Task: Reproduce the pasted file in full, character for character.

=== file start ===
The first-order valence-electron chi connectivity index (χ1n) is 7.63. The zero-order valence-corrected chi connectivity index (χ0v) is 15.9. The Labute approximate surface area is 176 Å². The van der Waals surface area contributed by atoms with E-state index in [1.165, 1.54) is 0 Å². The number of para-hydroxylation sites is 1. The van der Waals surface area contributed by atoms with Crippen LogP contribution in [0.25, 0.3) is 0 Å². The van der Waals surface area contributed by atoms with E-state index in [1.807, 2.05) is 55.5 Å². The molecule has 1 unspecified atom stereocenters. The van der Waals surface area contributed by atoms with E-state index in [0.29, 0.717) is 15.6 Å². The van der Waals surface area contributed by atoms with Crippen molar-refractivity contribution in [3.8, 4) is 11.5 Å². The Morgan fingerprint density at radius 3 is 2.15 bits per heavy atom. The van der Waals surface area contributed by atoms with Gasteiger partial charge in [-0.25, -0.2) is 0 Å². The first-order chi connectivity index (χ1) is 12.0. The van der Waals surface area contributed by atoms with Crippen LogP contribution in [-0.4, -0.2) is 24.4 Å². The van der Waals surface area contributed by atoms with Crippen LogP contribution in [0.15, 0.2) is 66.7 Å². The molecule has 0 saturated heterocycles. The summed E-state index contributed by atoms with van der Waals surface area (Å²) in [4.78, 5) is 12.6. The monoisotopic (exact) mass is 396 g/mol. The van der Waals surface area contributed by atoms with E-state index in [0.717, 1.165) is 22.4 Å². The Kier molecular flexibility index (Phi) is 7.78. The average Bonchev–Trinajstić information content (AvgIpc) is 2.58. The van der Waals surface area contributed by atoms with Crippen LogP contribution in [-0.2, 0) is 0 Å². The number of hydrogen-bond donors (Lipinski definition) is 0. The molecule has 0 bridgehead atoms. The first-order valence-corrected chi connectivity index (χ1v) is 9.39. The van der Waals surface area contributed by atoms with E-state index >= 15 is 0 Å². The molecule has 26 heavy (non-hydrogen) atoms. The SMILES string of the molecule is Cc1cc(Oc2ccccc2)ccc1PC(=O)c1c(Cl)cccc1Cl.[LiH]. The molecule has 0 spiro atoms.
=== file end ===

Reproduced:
The first-order valence-electron chi connectivity index (χ1n) is 7.63. The zero-order valence-corrected chi connectivity index (χ0v) is 15.9. The Labute approximate surface area is 176 Å². The van der Waals surface area contributed by atoms with E-state index in [1.165, 1.54) is 0 Å². The number of para-hydroxylation sites is 1. The van der Waals surface area contributed by atoms with Crippen LogP contribution in [0.25, 0.3) is 0 Å². The van der Waals surface area contributed by atoms with E-state index in [1.807, 2.05) is 55.5 Å². The molecule has 1 unspecified atom stereocenters. The van der Waals surface area contributed by atoms with E-state index in [0.29, 0.717) is 15.6 Å². The van der Waals surface area contributed by atoms with Crippen molar-refractivity contribution in [3.8, 4) is 11.5 Å². The Morgan fingerprint density at radius 3 is 2.15 bits per heavy atom. The van der Waals surface area contributed by atoms with Gasteiger partial charge in [-0.25, -0.2) is 0 Å². The first-order chi connectivity index (χ1) is 12.0. The van der Waals surface area contributed by atoms with Crippen LogP contribution in [-0.4, -0.2) is 24.4 Å². The van der Waals surface area contributed by atoms with Crippen LogP contribution in [0.15, 0.2) is 66.7 Å². The molecule has 0 saturated heterocycles. The summed E-state index contributed by atoms with van der Waals surface area (Å²) in [4.78, 5) is 12.6. The monoisotopic (exact) mass is 396 g/mol. The van der Waals surface area contributed by atoms with E-state index in [0.717, 1.165) is 22.4 Å². The Kier molecular flexibility index (Phi) is 7.78. The average Bonchev–Trinajstić information content (AvgIpc) is 2.58. The van der Waals surface area contributed by atoms with Crippen LogP contribution in [-0.2, 0) is 0 Å². The number of hydrogen-bond donors (Lipinski definition) is 0. The molecule has 0 bridgehead atoms. The first-order valence-corrected chi connectivity index (χ1v) is 9.39. The van der Waals surface area contributed by atoms with E-state index >= 15 is 0 Å². The molecule has 26 heavy (non-hydrogen) atoms. The SMILES string of the molecule is Cc1cc(Oc2ccccc2)ccc1PC(=O)c1c(Cl)cccc1Cl.[LiH]. The molecule has 0 spiro atoms.